Freaks, Screams And Normal Hearts – Composer Mac Quayle
Mac Quayle was an assistant composer on Ryan Murphy’s critically acclaimed HBO special “The Normal Heart.” Collaborating with composer Cliff Martinez, his style was recognized and applauded by producers on the show. This connection earned him an “audition” for the open composer slot in the fourth season of Murphy’s acclaimed series “American Horror Story.”
“They wanted to go in a new direction for ‘Freak Show’,” said Quayle. “I sent some music in and was hired the next day.”
Each season of “American Horror Story” featured a stable of consistent actors, such as Jessica Lange and Evan Peters, who morphed into unique characters for the new stories. James Levine’s critically acclaimed scores had ushered mood and tone to a consistently growing audience through the first three seasons. Quayle was excited to be following the precedent set by Levine of presenting well-crafted, acoustically interesting scores as he graduated to the role of lead composer on a Murphy project.
“As lead composer you get to see how much collaboration goes into the process. Ryan, the editors, the producers, they all put in ideas about sound and style,” said Quayle.
The setting of “American Horror Story: Freak Show” – a 1950s fair ground – had an immediate period influence in the musical style. While circus music and horror themes were incorporated in the score, Quayle focused on 20th Century classic orchestration offset by 50s style sci-fi strings. Bridging the different styles resulted in strange dissonance that perfectly carried through the season. Electronic sounds were the primary building block for the “Freak Show” score. For strong emotional beats, Quayle hired a professional cellist and violinist who layered textures and complexities to the score.
While there were some musical themes assigned to lead characters such as Elsa (Jessica Lange), Quayle frequently took those individual’s themes and applied them to other characters to emphasize particular patterns of character growth or emotional change. There were times throughout the season, for example, where Elsa’s theme was used in segments featuring Twisty the Clown, illustrating like characteristics between the two individuals.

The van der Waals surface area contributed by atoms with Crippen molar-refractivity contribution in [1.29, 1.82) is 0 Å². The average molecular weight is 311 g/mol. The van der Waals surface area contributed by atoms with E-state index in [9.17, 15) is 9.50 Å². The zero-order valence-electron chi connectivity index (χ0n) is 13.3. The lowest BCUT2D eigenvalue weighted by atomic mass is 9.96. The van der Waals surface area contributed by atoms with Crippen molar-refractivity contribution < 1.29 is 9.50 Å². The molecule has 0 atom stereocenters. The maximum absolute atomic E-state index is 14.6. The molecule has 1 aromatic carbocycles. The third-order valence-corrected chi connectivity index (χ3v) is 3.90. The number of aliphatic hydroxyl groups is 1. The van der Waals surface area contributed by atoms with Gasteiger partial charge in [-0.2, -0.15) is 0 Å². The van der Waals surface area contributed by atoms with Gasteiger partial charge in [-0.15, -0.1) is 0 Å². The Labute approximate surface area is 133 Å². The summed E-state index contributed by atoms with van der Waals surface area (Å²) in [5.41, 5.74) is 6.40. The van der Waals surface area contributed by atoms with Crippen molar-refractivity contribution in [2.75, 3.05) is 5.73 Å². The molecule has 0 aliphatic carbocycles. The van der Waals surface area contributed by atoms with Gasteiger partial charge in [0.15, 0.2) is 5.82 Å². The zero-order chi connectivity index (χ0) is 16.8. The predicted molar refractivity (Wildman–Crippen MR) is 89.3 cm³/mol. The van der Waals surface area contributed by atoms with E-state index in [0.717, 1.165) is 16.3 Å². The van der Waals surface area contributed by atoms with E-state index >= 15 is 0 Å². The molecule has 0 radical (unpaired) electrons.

Recently Quayle sat on the Q&A panel that followed the Tribeca Film Festival premiere of “Autism in Love.” The documentary follows four autistic adults as they maneuver the generally challenging dating scene. Unlike his previous experience scoring a documentary where he was present from the beginning, shifting the score as the story was revealed, Quale was brought onto “Autism in Love” when the film was 99% completed. Quayle worked to envision the musical style director Mark Fuller had in mind; a score worthy of a narrative story.
“We were treading the line between a documentary and a feature,” said Quayle. “The story isn’t supposed to be happy or sad, it’s just real moments. We wanted a score that supported that idea, rather than help support specific feelings.”
Working with a palette of electronic instruments, Quayle focused on creating an ambient, dreamy sound scape that veered towards the “positive side of neutral” that played without emotional bias with the scenes. While he strayed away from employing specific motifs used to highlight characters or situations, he did utilize bluesy guitars when Lenny, a personality that carries the story, was on-screen. Quayle was given a few months to work on the score in his studio, time he used experimenting and creating sounds that appealed to Fuller’s sensibilities.
Always on the lookout for styles that appeal to him, Quayle jumped on board the upcoming Indie “L.A. Slasher”. The social commentary follows a killer who targets people infatuated with the reality genre. Spoofing 80s slasher films, Quayle was eager to play with one of his favorite period genres: 80s pop music. Avoiding vocal tracks, Quayle focused on using vintage instruments such as 80s synthesizers and hit the satirical beats rather than incorporating horror styles.
In addition to a computer hacker drama, “Mr. Robot”, that he is scoring for USA Networks, Quayle is also busy with the score for Murphy’s new Fox series “Scream Queens” that will debut this fall.
“It’s been quite a ride so far. We’re just working on the early episodes now. While it’s the same process as ‘American Horror Story’, the content itself is very unlike that show,” said Quayle. “We start with an idea, work it through and play with the edits, then readjust the score. It’s outrages, funny, scary; I’m curious to see how audiences will react.”